In the closing session at AHIMA’s CDI Summit in Alexandria, VA, on Friday, attorney Marion Munley, Esq., a medical malpractice lawyer who delivered her presentation via Skype, shared cautionary tales and disquieting concerns about the inherent patient safety risks related to electronic health records (EHRs).
When the University of Michigan Health System’s U.S. News and World Report ranking fell sharply—from number 9 in 2003 to off the rankings in 2013 and 2014—the organization’s administrators knew many things needed to change. Luckily for them, the health system’s HIM department was ready to help.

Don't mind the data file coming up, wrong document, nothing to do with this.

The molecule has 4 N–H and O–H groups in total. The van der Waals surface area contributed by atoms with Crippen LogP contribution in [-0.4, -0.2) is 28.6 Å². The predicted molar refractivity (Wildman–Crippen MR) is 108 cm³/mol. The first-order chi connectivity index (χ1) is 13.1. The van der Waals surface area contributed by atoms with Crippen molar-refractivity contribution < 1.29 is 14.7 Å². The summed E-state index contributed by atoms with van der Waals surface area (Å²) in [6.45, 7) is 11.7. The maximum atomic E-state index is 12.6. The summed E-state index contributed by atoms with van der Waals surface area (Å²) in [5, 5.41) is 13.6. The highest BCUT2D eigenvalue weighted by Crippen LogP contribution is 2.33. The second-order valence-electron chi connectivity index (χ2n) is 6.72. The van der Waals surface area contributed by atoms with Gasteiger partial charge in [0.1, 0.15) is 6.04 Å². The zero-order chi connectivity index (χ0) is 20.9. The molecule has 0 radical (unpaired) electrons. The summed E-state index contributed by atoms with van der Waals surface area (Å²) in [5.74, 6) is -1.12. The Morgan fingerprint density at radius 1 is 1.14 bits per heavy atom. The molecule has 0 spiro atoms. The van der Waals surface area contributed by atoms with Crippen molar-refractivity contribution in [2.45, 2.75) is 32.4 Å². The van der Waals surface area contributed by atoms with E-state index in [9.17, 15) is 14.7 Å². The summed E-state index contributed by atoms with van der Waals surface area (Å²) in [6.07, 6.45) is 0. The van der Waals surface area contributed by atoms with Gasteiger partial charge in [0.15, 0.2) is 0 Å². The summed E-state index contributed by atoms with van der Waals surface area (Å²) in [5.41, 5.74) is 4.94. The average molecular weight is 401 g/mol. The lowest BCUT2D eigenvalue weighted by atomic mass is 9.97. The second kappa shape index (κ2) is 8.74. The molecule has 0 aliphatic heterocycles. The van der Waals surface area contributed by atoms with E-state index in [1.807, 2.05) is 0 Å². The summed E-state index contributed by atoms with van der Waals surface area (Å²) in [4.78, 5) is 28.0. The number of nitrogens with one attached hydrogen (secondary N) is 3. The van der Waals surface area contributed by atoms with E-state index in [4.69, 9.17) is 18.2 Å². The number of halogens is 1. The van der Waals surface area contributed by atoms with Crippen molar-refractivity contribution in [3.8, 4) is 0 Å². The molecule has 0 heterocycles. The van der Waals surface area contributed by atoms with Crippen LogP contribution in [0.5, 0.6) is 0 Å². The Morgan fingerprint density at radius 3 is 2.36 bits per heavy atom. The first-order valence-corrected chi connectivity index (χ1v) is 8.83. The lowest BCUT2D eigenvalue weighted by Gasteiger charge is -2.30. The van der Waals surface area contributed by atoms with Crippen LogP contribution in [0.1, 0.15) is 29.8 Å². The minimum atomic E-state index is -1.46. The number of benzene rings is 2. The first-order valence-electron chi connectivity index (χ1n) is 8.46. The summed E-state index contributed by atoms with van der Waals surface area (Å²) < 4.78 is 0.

If there was only one major insight to be had in two day’s worth of presentations at AHIMA’s CDI Summit in Alexandria, VA last week, it was a new appreciation for the mind of the modern physician and the tools being developed to navigate it.
One of the biggest challenges in getting a clinical documentation improvement program off the ground is getting engagement with—and the attention of—physicians.
The 140 CDI Summit attendees were treated to an inspiring mix of approaches to getting organization-wide acceptance of CDI during a panel discussion at Thursday morning’s opening session–from more traditional approaches to physicians on a CDI mission.
The American Health Information Management Association (AHIMA) convened its annual Clinical Documentation Integrity (CDI) Summit in August 2014 in Washington, DC. The summit is committed to presenting interactive sessions, showcasing real-world examples, advancing networking opportunities, and providing critical insights to move CDI programs forward.